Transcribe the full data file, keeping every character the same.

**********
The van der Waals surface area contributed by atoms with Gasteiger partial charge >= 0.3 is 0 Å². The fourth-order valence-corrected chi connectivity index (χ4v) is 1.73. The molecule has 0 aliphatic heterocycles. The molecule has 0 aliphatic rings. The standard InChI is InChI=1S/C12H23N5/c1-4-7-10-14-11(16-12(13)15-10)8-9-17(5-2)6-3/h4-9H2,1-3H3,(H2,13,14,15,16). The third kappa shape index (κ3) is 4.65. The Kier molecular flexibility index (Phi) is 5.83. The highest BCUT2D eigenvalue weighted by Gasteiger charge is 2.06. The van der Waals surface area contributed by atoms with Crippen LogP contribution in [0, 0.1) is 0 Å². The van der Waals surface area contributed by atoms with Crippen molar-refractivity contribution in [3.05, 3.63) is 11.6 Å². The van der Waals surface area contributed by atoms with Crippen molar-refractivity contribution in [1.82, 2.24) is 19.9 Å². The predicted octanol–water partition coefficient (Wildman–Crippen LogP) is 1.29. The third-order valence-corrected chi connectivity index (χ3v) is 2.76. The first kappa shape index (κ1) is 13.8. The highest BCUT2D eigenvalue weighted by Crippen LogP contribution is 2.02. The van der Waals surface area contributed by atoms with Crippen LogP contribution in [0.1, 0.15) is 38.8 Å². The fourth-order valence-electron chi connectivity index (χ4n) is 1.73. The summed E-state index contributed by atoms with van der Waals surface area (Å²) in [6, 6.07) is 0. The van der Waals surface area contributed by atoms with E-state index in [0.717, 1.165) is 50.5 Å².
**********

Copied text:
The van der Waals surface area contributed by atoms with Gasteiger partial charge >= 0.3 is 0 Å². The fourth-order valence-corrected chi connectivity index (χ4v) is 1.73. The molecule has 0 aliphatic heterocycles. The molecule has 0 aliphatic rings. The standard InChI is InChI=1S/C12H23N5/c1-4-7-10-14-11(16-12(13)15-10)8-9-17(5-2)6-3/h4-9H2,1-3H3,(H2,13,14,15,16). The third kappa shape index (κ3) is 4.65. The Kier molecular flexibility index (Phi) is 5.83. The highest BCUT2D eigenvalue weighted by Gasteiger charge is 2.06. The van der Waals surface area contributed by atoms with Crippen LogP contribution in [0, 0.1) is 0 Å². The van der Waals surface area contributed by atoms with Crippen molar-refractivity contribution in [3.05, 3.63) is 11.6 Å². The van der Waals surface area contributed by atoms with Crippen molar-refractivity contribution in [1.82, 2.24) is 19.9 Å². The predicted octanol–water partition coefficient (Wildman–Crippen LogP) is 1.29. The third-order valence-corrected chi connectivity index (χ3v) is 2.76. The first kappa shape index (κ1) is 13.8. The highest BCUT2D eigenvalue weighted by Crippen LogP contribution is 2.02. The van der Waals surface area contributed by atoms with Crippen LogP contribution in [0.1, 0.15) is 38.8 Å². The fourth-order valence-electron chi connectivity index (χ4n) is 1.73. The summed E-state index contributed by atoms with van der Waals surface area (Å²) in [6, 6.07) is 0. The van der Waals surface area contributed by atoms with E-state index in [0.717, 1.165) is 50.5 Å².